Gee, I love baseball. I can’t wait for a thoroughly non-depressing day reading about the New York Mets. Let’s see what you’ve got, internet!
Intuition — which is often fallible — strongly suggests it isn’t just to tinker with bookkeeping, or to draw a couple of lines differently on the org chart. The nature of the Mets’ situation and the kind of business companies like CRG do both make you suspect something more is going on.
It also doesn’t help that, to be blunt, the last few years have trained me to automatically discount anything the Mets say about their own business affairs.
But the nature of that something more that might or might not be going on? You got me. And this is where I start to worry about how the world we live in has changed, and might be making us all a bit nuts.
– Jason Fry, “Stuck in the Why and Now”
Faith and Fear in Flushing
Oh. Well, uh . . . yeah, I don’t know why we wouldn’t trust what the Mets say anymore. But the real point here: There’s a downside to the instant media cycle, and sometimes we have too much information about the Mets. Or, rather, too many random pieces of information. Good stuff from FAFIF.
All the bankruptcy stuff strikes me like this: It’s like we’re slowly receiving random puzzle pieces from an extremely large jigsaw puzzle. Each time we find a new puzzle piece, we all look it over, debate what’s depicted on the piece and argue where it fits. Some people say, “Ye, I know what the puzzle looks like now,” and some other people say, “No, clearly the final puzzle looks like this, you stupid hobgoblins.” But in the end, we only have seven or eight pieces from a 500 piece puzzle, no box, and no real idea what we’re actually looking at. We’ve got enough stray pieces to know that the puzzle is, say, a beach scene and not a “Where’s Waldo” puzzle, but not enough pieces to know the fine details and how it all fits together. No one knows but the guys with the picture on the box, and they’re not telling. They’re also potentially selling off parts of the puzzle. There: The Metaphor is sufficiently mixed.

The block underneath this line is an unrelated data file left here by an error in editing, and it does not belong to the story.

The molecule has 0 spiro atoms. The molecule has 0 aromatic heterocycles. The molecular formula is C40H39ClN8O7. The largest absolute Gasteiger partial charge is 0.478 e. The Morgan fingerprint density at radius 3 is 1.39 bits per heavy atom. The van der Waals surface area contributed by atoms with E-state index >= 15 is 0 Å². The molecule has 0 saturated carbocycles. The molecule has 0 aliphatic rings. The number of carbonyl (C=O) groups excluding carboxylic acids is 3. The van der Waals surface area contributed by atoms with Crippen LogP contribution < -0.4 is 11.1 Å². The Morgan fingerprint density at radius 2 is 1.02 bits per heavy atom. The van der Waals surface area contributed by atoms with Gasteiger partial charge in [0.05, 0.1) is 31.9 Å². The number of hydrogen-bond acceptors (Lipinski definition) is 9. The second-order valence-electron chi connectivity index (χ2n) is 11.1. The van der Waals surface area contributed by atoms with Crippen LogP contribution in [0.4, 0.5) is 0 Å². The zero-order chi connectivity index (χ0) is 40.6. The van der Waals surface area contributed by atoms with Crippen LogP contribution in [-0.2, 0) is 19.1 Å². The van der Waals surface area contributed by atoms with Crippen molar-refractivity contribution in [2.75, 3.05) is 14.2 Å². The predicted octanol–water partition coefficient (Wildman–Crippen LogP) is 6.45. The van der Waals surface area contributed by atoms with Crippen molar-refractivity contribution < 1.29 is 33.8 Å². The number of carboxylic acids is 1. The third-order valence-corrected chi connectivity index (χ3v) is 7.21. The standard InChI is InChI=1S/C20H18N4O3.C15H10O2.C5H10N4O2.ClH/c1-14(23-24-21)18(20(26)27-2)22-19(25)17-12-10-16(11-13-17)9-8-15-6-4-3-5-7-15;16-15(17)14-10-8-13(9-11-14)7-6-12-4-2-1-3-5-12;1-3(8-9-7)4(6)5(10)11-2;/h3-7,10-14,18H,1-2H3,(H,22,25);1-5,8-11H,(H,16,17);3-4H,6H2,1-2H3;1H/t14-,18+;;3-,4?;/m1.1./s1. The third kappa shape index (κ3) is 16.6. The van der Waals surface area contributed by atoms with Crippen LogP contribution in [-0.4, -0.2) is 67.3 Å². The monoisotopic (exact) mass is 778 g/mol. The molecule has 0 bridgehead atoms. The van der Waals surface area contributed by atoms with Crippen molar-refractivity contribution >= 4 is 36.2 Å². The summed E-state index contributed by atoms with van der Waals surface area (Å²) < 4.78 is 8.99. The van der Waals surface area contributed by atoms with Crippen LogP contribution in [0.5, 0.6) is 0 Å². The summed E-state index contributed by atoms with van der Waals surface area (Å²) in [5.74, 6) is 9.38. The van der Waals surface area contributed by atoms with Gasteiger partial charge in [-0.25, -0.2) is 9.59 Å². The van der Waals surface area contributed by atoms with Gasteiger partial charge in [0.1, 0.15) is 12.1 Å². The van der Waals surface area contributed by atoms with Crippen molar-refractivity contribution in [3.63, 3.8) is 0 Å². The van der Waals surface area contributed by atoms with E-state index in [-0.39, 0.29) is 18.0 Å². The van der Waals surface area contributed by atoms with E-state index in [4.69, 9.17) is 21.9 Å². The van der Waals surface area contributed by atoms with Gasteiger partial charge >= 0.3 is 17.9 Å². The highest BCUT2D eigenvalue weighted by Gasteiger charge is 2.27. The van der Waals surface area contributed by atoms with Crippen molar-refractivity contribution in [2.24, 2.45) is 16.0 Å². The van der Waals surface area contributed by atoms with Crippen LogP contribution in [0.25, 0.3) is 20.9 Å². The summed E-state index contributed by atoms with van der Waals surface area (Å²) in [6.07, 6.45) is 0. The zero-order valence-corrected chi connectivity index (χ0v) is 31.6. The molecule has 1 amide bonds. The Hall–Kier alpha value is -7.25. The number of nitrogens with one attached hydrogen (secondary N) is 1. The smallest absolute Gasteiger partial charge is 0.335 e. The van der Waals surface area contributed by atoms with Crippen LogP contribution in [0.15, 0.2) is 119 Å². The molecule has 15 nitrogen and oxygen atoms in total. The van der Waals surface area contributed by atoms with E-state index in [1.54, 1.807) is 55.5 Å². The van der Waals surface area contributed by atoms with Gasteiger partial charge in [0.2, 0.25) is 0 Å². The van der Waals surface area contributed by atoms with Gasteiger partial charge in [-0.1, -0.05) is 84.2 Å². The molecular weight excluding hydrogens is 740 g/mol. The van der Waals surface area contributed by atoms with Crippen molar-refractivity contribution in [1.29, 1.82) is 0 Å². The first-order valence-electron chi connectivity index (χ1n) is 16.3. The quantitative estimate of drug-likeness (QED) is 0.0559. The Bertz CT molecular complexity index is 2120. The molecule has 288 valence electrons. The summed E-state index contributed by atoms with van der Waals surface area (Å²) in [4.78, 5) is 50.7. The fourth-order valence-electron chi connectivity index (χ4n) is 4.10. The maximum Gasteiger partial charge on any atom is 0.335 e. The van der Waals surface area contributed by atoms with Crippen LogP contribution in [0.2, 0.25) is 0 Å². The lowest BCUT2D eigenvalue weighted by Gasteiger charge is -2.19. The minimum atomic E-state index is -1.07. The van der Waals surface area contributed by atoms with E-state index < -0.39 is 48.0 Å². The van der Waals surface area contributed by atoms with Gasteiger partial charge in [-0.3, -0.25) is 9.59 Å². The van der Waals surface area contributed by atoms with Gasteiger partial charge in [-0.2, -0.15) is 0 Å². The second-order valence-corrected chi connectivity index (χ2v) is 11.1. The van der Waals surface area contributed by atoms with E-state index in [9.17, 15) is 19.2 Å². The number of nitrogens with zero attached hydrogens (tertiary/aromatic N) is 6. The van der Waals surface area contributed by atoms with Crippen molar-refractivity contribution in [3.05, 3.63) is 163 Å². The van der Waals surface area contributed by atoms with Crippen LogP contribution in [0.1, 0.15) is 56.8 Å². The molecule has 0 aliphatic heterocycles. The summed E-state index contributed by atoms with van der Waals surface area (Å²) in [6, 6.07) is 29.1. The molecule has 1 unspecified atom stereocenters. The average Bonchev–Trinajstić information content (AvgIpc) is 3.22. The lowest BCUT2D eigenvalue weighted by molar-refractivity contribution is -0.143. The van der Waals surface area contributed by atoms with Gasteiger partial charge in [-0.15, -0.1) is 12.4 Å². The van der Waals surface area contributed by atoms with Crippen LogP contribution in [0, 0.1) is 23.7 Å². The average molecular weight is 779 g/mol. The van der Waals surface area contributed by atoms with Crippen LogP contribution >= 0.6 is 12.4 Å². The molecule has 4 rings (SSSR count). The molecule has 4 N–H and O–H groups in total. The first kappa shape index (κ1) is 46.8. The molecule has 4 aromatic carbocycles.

Now for some more hopeful, nonymous news . . . oh wait, no, wait . . .
Look at what happened to Mookie Wilson: He just got fired. Mookie went to the wall for the organization, but they still canned him. Look at Ken Oberkfell. Guy puts in twelve years with the organization; next thing you know, he’s been fired. No explanation. Those are the little things that tell you what direction a team is going in. People around the game hear about this stuff. They talk about it: “What’s happening to the Mets?” It depresses the hell out of me because I don’t think it’s going to improve until 2014 at the earliest. It’s going to be hard to ask the fans to sit through two brutal seasons, even though there’s some talent coming through the system.
– Anonymous Met, “The Met Who Blames Everything on the Wilpons”
New York Magazine
I find it surprisingly fun to guess the author by reading this piece aloud in the voices of current and former Mets. (Also, like everything, it’s fun to sing it in a Blonde-on-Blonde-era Bob Dylan voice.) I have my suspicions about the identity of the author: It reads like an “As Told To” kind of piece, and I believe the vocabulary provides enough hints.
Or maybe not. This may be trying to solve puzzle without enough puzzle pieces again. Man. Is it 2014 yet?